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Lesson Plans


Re: Where have you seen the Mona Lisa

[ Thread ][ Subject ][ Author ][ Date ]
J. Pease (jpease)
Fri, 5 Apr 1996 09:16:46 -0800


>I am developing a lesson/lecture on appropriation in advertising, by other
>artists and other media using daVinci's Mona Lisa as the used and abused
>appropriatee. Please let me know of any specific visuals that I can
>research to use in my presentation. Do you know of someone who has already
>researched this idea using the Mona Lisa? (I am sure it has been done...)
>The visuals I am searching for are kitsch...Mona in braces on a
>Hallmark card....Mona eating spaghetti on a billboard for the Olive Garden
>Restaurant.
>
>Thanks! I will send my results to anyone interested...just leave your
>e-mail address.
>Patricia Carter
>PCARTER.EDU

Dear Patricia: What a coincidence- I worked with a Middle School Teacher
here in Sacramento a couple of years ago who had used for years a lesson on
Mona Lisa in conjunction with her unit on the Renaissance. That first year
I gave background for da Vinci, and her students made "modern Monas". Last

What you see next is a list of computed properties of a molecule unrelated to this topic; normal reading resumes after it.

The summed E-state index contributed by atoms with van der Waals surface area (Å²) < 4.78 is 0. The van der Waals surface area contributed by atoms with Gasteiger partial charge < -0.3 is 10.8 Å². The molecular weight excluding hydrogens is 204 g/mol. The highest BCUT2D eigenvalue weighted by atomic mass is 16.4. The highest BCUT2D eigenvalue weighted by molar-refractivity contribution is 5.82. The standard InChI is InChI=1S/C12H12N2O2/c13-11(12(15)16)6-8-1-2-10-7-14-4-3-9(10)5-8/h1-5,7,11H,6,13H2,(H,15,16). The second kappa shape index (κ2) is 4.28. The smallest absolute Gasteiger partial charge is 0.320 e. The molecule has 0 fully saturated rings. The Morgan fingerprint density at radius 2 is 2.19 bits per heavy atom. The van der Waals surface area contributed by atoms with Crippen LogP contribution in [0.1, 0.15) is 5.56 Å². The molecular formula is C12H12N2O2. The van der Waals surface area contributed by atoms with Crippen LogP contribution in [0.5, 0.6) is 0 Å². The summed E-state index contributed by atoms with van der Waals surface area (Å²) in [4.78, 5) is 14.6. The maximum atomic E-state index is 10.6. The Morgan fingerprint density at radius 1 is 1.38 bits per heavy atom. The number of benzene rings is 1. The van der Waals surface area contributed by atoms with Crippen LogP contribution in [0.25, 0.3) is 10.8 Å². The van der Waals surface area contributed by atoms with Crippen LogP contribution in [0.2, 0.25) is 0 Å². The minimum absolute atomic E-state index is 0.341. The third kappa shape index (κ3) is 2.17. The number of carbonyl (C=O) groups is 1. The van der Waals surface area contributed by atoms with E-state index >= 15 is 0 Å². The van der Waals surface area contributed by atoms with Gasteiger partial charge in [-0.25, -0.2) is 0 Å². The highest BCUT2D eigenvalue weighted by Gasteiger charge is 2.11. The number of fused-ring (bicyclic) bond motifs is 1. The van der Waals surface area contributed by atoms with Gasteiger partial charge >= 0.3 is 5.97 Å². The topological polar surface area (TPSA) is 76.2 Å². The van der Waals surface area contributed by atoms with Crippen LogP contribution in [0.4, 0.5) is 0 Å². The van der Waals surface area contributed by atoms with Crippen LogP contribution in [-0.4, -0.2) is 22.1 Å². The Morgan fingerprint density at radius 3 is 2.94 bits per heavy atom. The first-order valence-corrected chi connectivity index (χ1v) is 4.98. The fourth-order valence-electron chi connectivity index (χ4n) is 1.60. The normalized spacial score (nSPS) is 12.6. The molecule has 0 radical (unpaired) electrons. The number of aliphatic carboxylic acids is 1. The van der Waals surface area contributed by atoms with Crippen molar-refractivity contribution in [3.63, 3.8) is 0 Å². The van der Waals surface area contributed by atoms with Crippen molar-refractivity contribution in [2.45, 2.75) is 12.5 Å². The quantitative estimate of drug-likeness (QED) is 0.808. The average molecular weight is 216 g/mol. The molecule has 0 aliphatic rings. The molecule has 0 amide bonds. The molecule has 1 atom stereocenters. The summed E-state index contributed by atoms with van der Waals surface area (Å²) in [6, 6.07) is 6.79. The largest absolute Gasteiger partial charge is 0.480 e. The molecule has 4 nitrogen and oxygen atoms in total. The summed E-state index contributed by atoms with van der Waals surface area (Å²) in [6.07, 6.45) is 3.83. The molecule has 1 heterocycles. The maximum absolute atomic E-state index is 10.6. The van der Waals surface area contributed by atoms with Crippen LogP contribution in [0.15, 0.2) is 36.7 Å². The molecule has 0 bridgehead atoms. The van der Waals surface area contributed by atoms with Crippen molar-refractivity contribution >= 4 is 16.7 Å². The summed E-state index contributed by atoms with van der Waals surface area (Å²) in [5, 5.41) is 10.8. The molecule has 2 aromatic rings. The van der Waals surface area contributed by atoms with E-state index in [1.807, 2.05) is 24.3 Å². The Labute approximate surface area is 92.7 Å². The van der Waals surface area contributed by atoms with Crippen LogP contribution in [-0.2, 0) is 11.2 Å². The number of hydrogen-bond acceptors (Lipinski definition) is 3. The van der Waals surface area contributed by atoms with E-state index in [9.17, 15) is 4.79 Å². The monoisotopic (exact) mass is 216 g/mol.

summer I came across the Art Education in Action videos and found Tape 4
entitled Art History and Art Criticism. The first lesson on this tape was
Debra Barrett-Hayes teaching a lesson on Mona Lisa and contemporary
appropriations of her. The lesson is excellent and I highly recommend it to
you - the tape and the accompanying teacher's guide give you all you need
to do the lesson itself, in addition to your own collection of
appropriations. If you don't have a catalogue from the Getty Center, call
1-800-223-3431.

After seeing the tape, I adapted her lesson for Middle School and added my
own emphasis on interpretation of contemporary art. One book which I
happened to have in my own library helped a lot with my search for
appropriations, both commercial and fine art: "Mona Lisas", compiled by
Mary Rose Storey, Introduction by David Bourdon, Harry N. Abrams, Inc.
1980, ISBN 0-8109-2194-4.

Now that I have written my lesson, I have found appropriations everywhere -
pull-out advertisements for ARTnew, newspaper ads for a variety of
businesses. Once you decide to start looking, the commercial appropriations
pop out one at a time - just keep looking in the newspapers, magazines, and
greeting cards. You should have your own collection in no time at all. She
is undoubtedly the most consistently appropriated - and she is the only
work of art that has fine art appropriations as well as commercial - and
that fact makes for a very valuable lesson. If I can be of any more help,
let me know.

Enjoy!
Jill Pease
California Consortium for Visual Arts Education
Sacramento Institute